While American Muslims comprise a mere 1% of the country’s population, their votes may play an outsized role in this election. The Muslim population is concentrated in several key battleground states including Florida, Virginia, Michigan, and Ohio, where the race is tight and will likely be decided by small margins.

Muslims’ outsized influence is not without precedent. They leaned Republican before the election of George W. Bush to the White House, in part due to conservative social values; 72% voted for Bush in 2000. The Muslim swing vote may have been the deciding factor in Florida—and ultimately the election—where margins were razor thin and Bush carried the state by a few hundred votes.

In the years since, the Muslim vote has drifted leftward as wars have intensified in the Middle East. Trump’s declaration that “Islam hates us” and his proposal to ban Muslims from the US clinched the deal between Muslims and Democrats.

Khan’s speech at the DNC and subsequent calls for action among Muslims appear to be working: Muslim activist and commentator Wajahat Ali dubbed American Muslims “Khizr Khan voters” in a recent column, arguing that Trump’s Islamophobia, highlighted by Khan, has boosted Muslim political engagement.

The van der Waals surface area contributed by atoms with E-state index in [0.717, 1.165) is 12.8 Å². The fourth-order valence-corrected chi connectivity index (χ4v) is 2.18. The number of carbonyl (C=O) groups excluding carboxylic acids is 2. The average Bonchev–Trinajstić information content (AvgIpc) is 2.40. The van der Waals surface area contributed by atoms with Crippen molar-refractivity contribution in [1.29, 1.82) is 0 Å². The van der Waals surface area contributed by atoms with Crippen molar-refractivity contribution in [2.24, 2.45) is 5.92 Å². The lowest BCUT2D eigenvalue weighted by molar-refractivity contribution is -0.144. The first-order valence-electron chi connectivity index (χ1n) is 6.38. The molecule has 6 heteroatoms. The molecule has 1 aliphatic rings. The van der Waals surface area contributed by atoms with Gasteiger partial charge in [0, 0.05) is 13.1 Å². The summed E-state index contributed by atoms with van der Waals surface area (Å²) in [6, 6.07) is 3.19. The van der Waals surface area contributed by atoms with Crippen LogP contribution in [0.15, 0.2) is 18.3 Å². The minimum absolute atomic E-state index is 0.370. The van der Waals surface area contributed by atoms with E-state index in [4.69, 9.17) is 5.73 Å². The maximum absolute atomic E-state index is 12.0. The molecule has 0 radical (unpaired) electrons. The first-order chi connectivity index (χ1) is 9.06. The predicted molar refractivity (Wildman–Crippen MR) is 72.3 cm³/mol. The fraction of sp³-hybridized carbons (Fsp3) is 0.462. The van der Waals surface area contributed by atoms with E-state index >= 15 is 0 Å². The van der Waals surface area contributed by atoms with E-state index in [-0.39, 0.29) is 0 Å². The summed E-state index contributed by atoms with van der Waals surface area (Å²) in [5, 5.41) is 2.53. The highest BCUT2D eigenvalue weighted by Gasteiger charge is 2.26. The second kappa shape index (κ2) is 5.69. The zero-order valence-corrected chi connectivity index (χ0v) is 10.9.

In June, CAIR reported that voter registration among American Muslims was up 30% from 2012. The US Council on Muslim Organizations, another advocacy group, has spent the past year registering thousands of Muslim voters across the country. On Nov. 2 it announced that a record-breaking 1 million Muslims are currently registered to vote Tuesday. A CAIR survey found that 86% of Muslims intend to vote for Clinton.

Muslim Americans have stomached Clinton’s candidacy despite her questionable rhetoric about Muslims, which focuses heavily on national security, and her hawkish foreign policy.

“Trump’s bigotry was a blessing in disguise,” Zahir Bukhari, a member of the Islamic Circle of North America who has been campaigning for Muslims to get out the vote, told the Wall Street Journal.

CAIR executive director Nihad Awad echoed the sentiment: “I usually don’t thank the candidates but I’d like to thank Trump for energizing the Muslim community in an unprecedented fashion.”

📬 Sign up for the Daily Brief

Our free, fast, and fun briefing on the global economy, delivered every weekday morning.